1. This site uses cookies. By continuing to use this site, you are agreeing to our use of cookies. Learn More.

Pinch Points in the Road - Can I do More?

Discussion in 'Commuting' started by John the Monkey, 11 Oct 2007.

  1. John the Monkey

    John the Monkey Frivolous Cyclist

    Location:
    Crewe
    My commute has a stretch of fairly fast road with traffic islands on it - (for the benefit of those who know the area, it's Manchester Road, just between the bridge over the motorway and the lights in Cheadle).

    The road is pretty wide, but it can be hairy if people try to beat me to the gap between me and the traffic islands, so I generally adopt primary and belt along as fast as I can (20-23ish Mph, not great, but there you go :angry: ) Last night I got passed about 2-3 bike lengths ahead of the traffic island - not pleasant.

    If there anything else I can do at these bits of road, or should I just resign myself to the fact that for some people, reaching the queue of traffic at the lights is *really* *really* important... :blush:
     
  2. asterix

    asterix Comrade Member

    Location:
    Limoges or York
    Yes, I'd like to know the answer to that.

    In York they put one on the Bishopthorpe road next to the former Terry's factory. It's a 30 limit going to 40 and I've had the same experience a few times and wanted to shake the driver by the neck. ..but they never stop to discuss the matter:sad:
     
  3. Arch

    Arch Married to Night Train

    Location:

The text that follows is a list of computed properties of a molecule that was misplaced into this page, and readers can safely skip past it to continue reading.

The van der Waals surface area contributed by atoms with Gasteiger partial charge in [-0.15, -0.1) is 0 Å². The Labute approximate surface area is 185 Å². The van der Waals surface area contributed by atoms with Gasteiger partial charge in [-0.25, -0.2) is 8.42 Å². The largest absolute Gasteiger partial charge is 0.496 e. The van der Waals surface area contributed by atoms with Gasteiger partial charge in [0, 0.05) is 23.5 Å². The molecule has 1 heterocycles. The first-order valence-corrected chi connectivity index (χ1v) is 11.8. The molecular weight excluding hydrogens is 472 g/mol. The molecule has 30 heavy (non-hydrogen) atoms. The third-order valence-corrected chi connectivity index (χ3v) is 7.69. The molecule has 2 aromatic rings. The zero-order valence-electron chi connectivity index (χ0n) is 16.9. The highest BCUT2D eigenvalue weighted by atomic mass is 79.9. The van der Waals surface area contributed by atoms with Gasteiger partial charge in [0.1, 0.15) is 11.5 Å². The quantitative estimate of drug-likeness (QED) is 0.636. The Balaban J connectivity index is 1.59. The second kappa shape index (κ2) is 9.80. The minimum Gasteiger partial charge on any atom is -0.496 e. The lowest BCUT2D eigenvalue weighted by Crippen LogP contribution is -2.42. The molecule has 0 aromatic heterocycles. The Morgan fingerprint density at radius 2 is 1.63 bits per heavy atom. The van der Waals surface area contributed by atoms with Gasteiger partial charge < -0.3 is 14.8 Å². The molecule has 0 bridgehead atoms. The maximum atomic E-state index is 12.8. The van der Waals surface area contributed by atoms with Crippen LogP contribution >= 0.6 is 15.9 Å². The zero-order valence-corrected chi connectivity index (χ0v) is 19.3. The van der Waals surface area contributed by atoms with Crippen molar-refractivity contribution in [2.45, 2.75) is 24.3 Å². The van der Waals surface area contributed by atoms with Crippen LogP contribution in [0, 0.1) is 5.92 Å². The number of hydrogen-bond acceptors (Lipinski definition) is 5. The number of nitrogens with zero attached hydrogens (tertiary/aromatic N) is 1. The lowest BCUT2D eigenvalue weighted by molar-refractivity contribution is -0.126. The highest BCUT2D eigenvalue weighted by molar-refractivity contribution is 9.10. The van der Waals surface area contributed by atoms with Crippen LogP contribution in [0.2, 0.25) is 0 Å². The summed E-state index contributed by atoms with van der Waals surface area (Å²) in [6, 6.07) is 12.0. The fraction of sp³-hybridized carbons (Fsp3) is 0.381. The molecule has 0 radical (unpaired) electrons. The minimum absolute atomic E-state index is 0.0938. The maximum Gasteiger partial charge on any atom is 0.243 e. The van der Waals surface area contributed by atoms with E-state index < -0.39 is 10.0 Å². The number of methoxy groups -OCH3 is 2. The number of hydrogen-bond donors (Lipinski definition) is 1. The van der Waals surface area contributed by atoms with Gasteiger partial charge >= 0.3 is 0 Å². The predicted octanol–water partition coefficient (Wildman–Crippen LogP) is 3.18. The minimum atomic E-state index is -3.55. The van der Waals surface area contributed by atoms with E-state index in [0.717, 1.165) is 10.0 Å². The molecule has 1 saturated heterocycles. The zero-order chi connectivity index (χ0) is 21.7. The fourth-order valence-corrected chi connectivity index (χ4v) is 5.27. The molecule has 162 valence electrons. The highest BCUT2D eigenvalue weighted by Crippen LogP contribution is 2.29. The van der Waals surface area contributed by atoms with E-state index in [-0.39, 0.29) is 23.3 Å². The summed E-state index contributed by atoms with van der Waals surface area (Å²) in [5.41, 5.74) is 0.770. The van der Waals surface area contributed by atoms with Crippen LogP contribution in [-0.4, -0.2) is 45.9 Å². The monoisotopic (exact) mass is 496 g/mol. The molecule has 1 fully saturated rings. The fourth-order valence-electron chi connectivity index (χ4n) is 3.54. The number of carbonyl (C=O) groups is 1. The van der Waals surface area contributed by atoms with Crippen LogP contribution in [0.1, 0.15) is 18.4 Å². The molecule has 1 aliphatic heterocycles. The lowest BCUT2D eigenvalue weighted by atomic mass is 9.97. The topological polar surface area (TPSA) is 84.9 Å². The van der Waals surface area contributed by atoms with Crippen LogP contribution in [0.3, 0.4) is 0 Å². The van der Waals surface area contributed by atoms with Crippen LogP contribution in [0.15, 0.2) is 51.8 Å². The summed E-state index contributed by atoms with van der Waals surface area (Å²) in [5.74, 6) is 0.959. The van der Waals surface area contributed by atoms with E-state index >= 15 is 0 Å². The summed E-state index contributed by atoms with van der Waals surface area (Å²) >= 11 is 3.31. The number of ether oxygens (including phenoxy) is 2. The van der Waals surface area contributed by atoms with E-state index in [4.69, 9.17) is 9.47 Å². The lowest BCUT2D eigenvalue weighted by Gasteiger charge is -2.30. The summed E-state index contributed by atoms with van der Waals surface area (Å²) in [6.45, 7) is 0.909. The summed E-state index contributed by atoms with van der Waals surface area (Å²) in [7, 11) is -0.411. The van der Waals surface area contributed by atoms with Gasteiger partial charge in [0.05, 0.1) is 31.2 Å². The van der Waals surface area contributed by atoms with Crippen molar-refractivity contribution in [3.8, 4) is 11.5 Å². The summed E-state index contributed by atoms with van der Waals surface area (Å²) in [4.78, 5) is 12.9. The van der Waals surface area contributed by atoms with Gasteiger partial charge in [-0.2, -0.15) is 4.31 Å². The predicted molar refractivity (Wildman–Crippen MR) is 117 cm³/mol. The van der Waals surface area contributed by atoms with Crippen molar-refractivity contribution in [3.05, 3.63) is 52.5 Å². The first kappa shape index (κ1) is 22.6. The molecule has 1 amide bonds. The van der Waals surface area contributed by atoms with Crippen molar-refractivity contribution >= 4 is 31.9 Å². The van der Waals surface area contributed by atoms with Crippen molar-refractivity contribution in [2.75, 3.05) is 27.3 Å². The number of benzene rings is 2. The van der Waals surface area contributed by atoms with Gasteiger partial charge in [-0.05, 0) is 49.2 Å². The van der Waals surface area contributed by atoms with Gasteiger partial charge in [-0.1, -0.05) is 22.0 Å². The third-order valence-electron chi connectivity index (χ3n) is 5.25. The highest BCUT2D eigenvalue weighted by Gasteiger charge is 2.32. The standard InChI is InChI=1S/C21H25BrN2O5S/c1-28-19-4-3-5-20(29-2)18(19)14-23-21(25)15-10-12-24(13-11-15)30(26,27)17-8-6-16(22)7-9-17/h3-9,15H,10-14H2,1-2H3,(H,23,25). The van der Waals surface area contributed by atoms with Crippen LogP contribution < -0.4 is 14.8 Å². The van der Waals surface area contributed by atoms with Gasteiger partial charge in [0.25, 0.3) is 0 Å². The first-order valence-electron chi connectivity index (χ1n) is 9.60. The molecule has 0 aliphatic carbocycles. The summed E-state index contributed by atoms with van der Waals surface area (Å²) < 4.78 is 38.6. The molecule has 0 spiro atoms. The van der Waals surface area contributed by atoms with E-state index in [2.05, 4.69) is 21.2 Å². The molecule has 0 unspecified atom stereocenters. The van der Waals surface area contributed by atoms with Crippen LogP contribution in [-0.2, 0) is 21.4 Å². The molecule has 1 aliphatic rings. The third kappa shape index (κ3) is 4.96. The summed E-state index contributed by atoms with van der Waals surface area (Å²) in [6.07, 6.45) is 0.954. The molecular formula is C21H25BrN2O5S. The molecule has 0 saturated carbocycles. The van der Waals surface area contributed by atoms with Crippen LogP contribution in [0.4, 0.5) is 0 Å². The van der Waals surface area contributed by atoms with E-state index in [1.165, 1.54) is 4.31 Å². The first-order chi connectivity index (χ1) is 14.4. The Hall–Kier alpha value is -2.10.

York, UK
    There's one just before I turn off left of a main road (from Stonebow/Hungate (don't know street names around there!), to go up past the Merchant Adventurers Hall and the Oxfam shop, for Yorkies), where cars often try to squeeze past (also leading to a queue at lights). I ride out as far as I dare, based on the individual circumstances, and look behind me very often as I approach it, usually with a very determined scowly expression. Then, once I'm sure the following car is under control, I indicate the left turn and turn just after the island. If I happened to want to go straight on, I'd just move back in a little after the island.

    So I think using primary position, coupled with frequent over the shoulder looks to get eye contact is the best you can do.

    That said, if I sense that someone really is going to try and barge by anyway, just as the road narrows, I'm ready to dive in a bit to evade them. Discretion being the better part of valour and all that.
     
  4. Jacomus-rides-Gen

    Jacomus-rides-Gen New Member

    Location:
    Guildford / London
    As they approach behind you glance back and hold your right hand out, palm towards them in a "stop" sign.

    My ex-gf was a psychology student and studied social conditioning as her dissertation, it involved things like the "stop" hand signal that nearly all people obey immidiately and then think about it.

    I use this a lot, also as a turn signal and it is fantastically effective - try it and you will be amazed.
     
  5. domtyler

    domtyler Über Member

    They are a menace to cyclists these things, absolutely awful. I think Arch has just about got it right, hold primary or even further out to ensure that you have taken the lane, coupled with judicious use of the lifesaver (quick look over the shoulder) plus a decent lick of speed is about as good as you can do.